Health issues in the Council agenda :
- 1-2 March - Workshop on structured cooperation between health systems
- 10-12 May - eHealth week
Prof. Dr Gabriele Pelissero, President of AIOP, and Dr Nicola Bedin, CEO of the San Donato Hospital Group represented Italy at the 12th National conference on Health Economy in Germany.
The conference took place in Rostock, Germany, on the 13th and 14th of July 2016, in presence of the German Federal Minister of Health, Herman Grohe, and the Prime Minister of the federal state of Mecklenburg-Vorpommern, Erwin Sellering.
Brief overview of the Italian healthcare system
The Italian healthcare system is also regulated at a regional level, with 19 regions and two autonomous provinces having legislative power on healthcare. Public and private operators are cohabiting to deliver healthcare services to almost 60 millions inhabitants.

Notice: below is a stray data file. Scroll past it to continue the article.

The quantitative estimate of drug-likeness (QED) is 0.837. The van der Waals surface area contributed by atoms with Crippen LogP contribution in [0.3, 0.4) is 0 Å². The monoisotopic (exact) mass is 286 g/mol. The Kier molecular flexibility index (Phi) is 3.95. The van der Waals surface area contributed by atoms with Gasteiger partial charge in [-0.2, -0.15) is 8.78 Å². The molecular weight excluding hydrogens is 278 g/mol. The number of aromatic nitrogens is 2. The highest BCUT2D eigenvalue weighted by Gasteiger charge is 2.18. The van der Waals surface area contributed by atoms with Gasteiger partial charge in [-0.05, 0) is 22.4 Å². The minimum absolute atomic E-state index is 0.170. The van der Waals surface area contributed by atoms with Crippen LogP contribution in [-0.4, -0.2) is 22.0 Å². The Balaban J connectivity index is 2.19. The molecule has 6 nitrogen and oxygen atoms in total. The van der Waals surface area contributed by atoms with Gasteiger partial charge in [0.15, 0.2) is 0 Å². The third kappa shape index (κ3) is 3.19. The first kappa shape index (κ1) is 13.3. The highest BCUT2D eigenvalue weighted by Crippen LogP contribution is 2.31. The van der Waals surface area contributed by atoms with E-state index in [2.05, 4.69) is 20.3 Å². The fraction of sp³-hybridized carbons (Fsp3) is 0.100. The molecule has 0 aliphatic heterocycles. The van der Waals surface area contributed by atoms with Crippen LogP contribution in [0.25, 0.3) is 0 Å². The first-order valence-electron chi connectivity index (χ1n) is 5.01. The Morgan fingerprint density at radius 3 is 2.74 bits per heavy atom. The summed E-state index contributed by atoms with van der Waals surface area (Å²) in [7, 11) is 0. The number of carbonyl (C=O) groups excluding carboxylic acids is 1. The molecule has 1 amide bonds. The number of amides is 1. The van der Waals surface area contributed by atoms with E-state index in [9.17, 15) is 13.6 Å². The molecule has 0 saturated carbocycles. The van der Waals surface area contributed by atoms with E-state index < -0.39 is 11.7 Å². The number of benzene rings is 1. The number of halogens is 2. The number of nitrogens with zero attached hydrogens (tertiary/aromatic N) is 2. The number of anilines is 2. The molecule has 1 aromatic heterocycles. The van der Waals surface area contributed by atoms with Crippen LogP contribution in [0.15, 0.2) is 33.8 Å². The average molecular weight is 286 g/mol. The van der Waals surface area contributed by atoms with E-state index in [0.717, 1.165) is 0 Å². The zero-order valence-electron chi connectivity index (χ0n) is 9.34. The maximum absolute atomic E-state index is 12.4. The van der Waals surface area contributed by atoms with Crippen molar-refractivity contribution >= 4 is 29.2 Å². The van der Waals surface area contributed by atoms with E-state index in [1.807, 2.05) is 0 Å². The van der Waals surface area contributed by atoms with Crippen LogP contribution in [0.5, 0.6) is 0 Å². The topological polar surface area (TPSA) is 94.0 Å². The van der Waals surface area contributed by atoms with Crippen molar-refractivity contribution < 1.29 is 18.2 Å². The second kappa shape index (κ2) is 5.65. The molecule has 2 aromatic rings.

The amount of public healthcare spending in relation to the GDP (2013) is below the average of the 15 first members of the EU and almost equal to this of Croatia. It decreased in the past years due to the economic crisis. Italy also has the highest percentage of people over 65 years (21.4%) in Europe.
Despite economic and financial constraints, the Italian healthcare sector is seeking for efficiency and has progressively since 2006 shifted to more ambulatory care delivery by  developping outpatient centres. Moreover Italy made available for everybody an efficient national information system which enables to trace with a single card each of the annual nine millions admissions in hospitals.